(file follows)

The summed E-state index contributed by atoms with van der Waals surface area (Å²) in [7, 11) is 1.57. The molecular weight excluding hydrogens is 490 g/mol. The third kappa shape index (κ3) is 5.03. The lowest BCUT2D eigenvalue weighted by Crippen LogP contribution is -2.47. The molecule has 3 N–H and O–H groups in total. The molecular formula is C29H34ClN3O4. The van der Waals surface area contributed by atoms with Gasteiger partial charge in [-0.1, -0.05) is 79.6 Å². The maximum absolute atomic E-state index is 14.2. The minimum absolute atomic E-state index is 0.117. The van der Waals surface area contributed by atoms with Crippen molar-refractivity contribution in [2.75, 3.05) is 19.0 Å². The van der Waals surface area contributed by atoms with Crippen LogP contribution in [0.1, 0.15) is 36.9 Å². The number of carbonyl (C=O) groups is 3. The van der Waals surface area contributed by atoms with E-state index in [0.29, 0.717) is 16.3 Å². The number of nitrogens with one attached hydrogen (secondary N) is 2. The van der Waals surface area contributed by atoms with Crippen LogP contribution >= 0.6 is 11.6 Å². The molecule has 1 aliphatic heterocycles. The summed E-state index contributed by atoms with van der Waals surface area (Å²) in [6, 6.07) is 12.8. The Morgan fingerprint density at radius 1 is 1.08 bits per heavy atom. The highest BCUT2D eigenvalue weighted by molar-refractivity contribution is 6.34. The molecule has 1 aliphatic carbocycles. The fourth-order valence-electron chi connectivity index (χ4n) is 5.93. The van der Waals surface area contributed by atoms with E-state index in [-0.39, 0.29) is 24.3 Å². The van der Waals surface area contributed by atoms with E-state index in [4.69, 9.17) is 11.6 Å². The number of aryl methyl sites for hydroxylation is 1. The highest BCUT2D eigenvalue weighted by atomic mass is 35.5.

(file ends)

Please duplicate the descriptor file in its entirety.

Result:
The summed E-state index contributed by atoms with van der Waals surface area (Å²) in [7, 11) is 1.57. The molecular weight excluding hydrogens is 490 g/mol. The third kappa shape index (κ3) is 5.03. The lowest BCUT2D eigenvalue weighted by Crippen LogP contribution is -2.47. The molecule has 3 N–H and O–H groups in total. The molecular formula is C29H34ClN3O4. The van der Waals surface area contributed by atoms with Gasteiger partial charge in [-0.1, -0.05) is 79.6 Å². The maximum absolute atomic E-state index is 14.2. The minimum absolute atomic E-state index is 0.117. The van der Waals surface area contributed by atoms with Crippen molar-refractivity contribution in [2.75, 3.05) is 19.0 Å². The van der Waals surface area contributed by atoms with Crippen LogP contribution in [0.1, 0.15) is 36.9 Å². The number of carbonyl (C=O) groups is 3. The van der Waals surface area contributed by atoms with E-state index in [0.29, 0.717) is 16.3 Å². The number of nitrogens with one attached hydrogen (secondary N) is 2. The van der Waals surface area contributed by atoms with Crippen LogP contribution >= 0.6 is 11.6 Å². The molecule has 1 aliphatic heterocycles. The summed E-state index contributed by atoms with van der Waals surface area (Å²) in [6, 6.07) is 12.8. The Morgan fingerprint density at radius 1 is 1.08 bits per heavy atom. The highest BCUT2D eigenvalue weighted by molar-refractivity contribution is 6.34. The molecule has 1 aliphatic carbocycles. The fourth-order valence-electron chi connectivity index (χ4n) is 5.93. The van der Waals surface area contributed by atoms with E-state index in [-0.39, 0.29) is 24.3 Å². The van der Waals surface area contributed by atoms with E-state index in [4.69, 9.17) is 11.6 Å². The number of aryl methyl sites for hydroxylation is 1. The highest BCUT2D eigenvalue weighted by atomic mass is 35.5.